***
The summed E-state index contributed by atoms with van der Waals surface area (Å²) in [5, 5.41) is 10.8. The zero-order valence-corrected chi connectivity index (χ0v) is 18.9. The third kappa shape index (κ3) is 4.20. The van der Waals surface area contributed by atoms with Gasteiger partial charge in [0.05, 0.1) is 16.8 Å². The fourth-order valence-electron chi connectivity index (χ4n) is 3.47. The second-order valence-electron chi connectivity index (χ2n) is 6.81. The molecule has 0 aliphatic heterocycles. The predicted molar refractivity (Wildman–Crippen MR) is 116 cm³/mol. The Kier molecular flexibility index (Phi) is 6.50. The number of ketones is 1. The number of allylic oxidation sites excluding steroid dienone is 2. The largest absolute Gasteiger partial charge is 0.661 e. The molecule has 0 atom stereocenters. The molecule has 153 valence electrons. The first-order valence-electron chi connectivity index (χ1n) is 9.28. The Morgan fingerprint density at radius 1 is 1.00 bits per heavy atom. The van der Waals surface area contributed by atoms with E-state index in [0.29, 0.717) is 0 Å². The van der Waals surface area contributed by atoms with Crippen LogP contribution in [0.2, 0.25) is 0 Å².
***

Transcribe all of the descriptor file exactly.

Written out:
The summed E-state index contributed by atoms with van der Waals surface area (Å²) in [5, 5.41) is 10.8. The zero-order valence-corrected chi connectivity index (χ0v) is 18.9. The third kappa shape index (κ3) is 4.20. The van der Waals surface area contributed by atoms with Gasteiger partial charge in [0.05, 0.1) is 16.8 Å². The fourth-order valence-electron chi connectivity index (χ4n) is 3.47. The second-order valence-electron chi connectivity index (χ2n) is 6.81. The molecule has 0 aliphatic heterocycles. The predicted molar refractivity (Wildman–Crippen MR) is 116 cm³/mol. The Kier molecular flexibility index (Phi) is 6.50. The number of ketones is 1. The number of allylic oxidation sites excluding steroid dienone is 2. The largest absolute Gasteiger partial charge is 0.661 e. The molecule has 0 atom stereocenters. The molecule has 153 valence electrons. The first-order valence-electron chi connectivity index (χ1n) is 9.28. The Morgan fingerprint density at radius 1 is 1.00 bits per heavy atom. The van der Waals surface area contributed by atoms with E-state index in [0.29, 0.717) is 0 Å². The van der Waals surface area contributed by atoms with Crippen LogP contribution in [0.2, 0.25) is 0 Å².